Statement by the Special Rapporteur on the right to access to safe drinking water and sanitation at the 66th Session of the General Assembly
New York, 24 October 2011
Mr. Chairperson [H.E. Mr. Hussein Hannif of Malaysia],
Ladies and Gentlemen,
It is a pleasure to be here today to present my annual report and discuss some of the main challenges and obstacles related to the realisation of the rights to water and sanitation in accordance with the tasks attributed to me by Human Rights Council resolutions 15/9 and 16/2, as well as General Assembly Resolution 64/292. The latter has called on me to report to this Assembly on the “principal challenges related to the realization of the human right to safe and clean drinking water and sanitation”.
We know that there are today 2.6 billion people without access to “improved” sanitation and almost one billion people without access to “improved” water sources. We also know that the MDG target regarding water will be met, whereas the one for sanitation will not. But even meeting the water target will mean that around 700 million persons will not have access to “improved” water sources. And even if the sanitation target were to be met, still 1.7 billion people would lack access.
Furthermore, and to portray an even darker picture of the situation, we know that the indicators used for the MDGs do not adequately capture the real situation. Recent figures released by UNICEF and WHO demonstrate, on the basis of a study done in five countries, that much of the water coming from “improved” water sources does not meet quality standards. The study found that 57% of the water coming from protected wells, and 11% of the tap water provided by utilities, fail to comply with microbiological quality standards. Similarly, the current indicators do not adequately reflect whether water is accessible and affordable, and whether sanitation is safe and excreta are properly disposed of. This tragic scenario shows that much still has to be done in order to ensure that water and sanitation are available, accessible, safe, acceptable and affordable for all without discrimination.
The challenges for the realization of the rights to water and sanitation are huge, and many of them guide my work as Special Rapporteur. I have already addressed some of the specific challenges to the implementation of these rights in some of my previous annual reports, namely to the Human Rights Council. For this report, I decided to focus on the issue of availability of financial resources for the realization of the rights to water and sanitation. Why did I decide to choose this topic? – Because it is a crucial one. Even if, as the Beatles said, some argue that they “don’t care for money, money can’t buy [them] love”, the truth is that delivering services to all, and the realisation of human rights does cost money. And indeed, in my work I am constantly confronted with “lack of resources” being invoked by different stakeholders, particularly of course States, to justify lack of progress in the realisation of these human rights.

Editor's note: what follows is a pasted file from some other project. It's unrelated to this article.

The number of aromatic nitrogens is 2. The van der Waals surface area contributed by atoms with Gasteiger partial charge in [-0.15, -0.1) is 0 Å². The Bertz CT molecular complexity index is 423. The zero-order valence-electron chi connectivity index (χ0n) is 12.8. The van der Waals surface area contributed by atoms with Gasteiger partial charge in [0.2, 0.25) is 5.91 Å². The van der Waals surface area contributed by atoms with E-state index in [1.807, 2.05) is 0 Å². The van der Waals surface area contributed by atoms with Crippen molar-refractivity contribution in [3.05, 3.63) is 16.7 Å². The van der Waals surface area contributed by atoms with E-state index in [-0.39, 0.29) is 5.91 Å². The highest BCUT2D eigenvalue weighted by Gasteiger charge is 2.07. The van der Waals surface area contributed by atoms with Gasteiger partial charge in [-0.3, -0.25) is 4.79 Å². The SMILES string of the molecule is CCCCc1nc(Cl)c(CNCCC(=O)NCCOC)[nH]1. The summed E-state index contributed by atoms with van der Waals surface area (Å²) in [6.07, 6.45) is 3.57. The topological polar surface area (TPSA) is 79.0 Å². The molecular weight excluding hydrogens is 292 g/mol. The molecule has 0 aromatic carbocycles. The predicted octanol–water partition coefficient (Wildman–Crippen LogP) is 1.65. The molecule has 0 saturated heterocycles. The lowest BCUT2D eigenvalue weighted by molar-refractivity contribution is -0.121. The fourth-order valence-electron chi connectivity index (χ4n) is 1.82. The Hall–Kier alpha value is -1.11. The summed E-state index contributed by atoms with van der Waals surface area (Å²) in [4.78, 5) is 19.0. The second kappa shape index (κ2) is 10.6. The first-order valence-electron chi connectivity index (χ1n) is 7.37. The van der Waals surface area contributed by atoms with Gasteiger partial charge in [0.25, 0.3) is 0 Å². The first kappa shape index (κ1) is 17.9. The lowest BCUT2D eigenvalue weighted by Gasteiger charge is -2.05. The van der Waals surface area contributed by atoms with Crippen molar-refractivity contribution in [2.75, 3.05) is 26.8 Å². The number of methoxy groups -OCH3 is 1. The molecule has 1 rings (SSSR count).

Hence, this alleged “lack of resources” is the starting point for my report and I intend to address in this presentation three main questions: 1) Are there sufficient resources to realise the rights to water and sanitation? 2) Are these resources targeted effectively? And 3) Do we actually know how much resources there are?
Resources allocated to the sectors are inadequate
A study by WHO and UNDP estimates that the achievement of universal access to water and sanitation by 2015 implies an annual cost of over 16 billion US$, admitting that this figure represents very probably an underestimate. This seems a huge sum. Yet, put in perspective – it is less than global military spending in eight days and less than what people in rich countries spend on mineral water each year.
The current spending patterns for the water and sanitation sectors demonstrate a total incongruence with the above mentioned figures. In the 2010 Global annual assessment of Sanitation and Drinking-Water by UN-Water thirty-five out of 37 countries report that financial flows are insufficient even to achieve the MDG target for sanitation, let alone universal access.
Mr President, Excellences,
Do the human rights to water and sanitation require more than that the above mentioned 16 billion US$? – We all know that money does not grow on trees. States have to deal with limited resources, in particular in times of economic crisis, and food, health and education are as essential as water and sanitation. However, what the human rights framework requires is that States progressively realise the rights to water and sanitation. They must move as expeditiously and effectively as possible towards their full realisation. And they must use maximum available resources. This implies an obligation for States to mobilize resources from those living within the country, but also and whenever necessary, from the international community.
What are the sources of financing that States can resort to, in order to finance the sectors? Generally speaking, these are household and user contributions (through tariffs and other charges), local or national taxes and government funding, besides the already-mentioned international aid.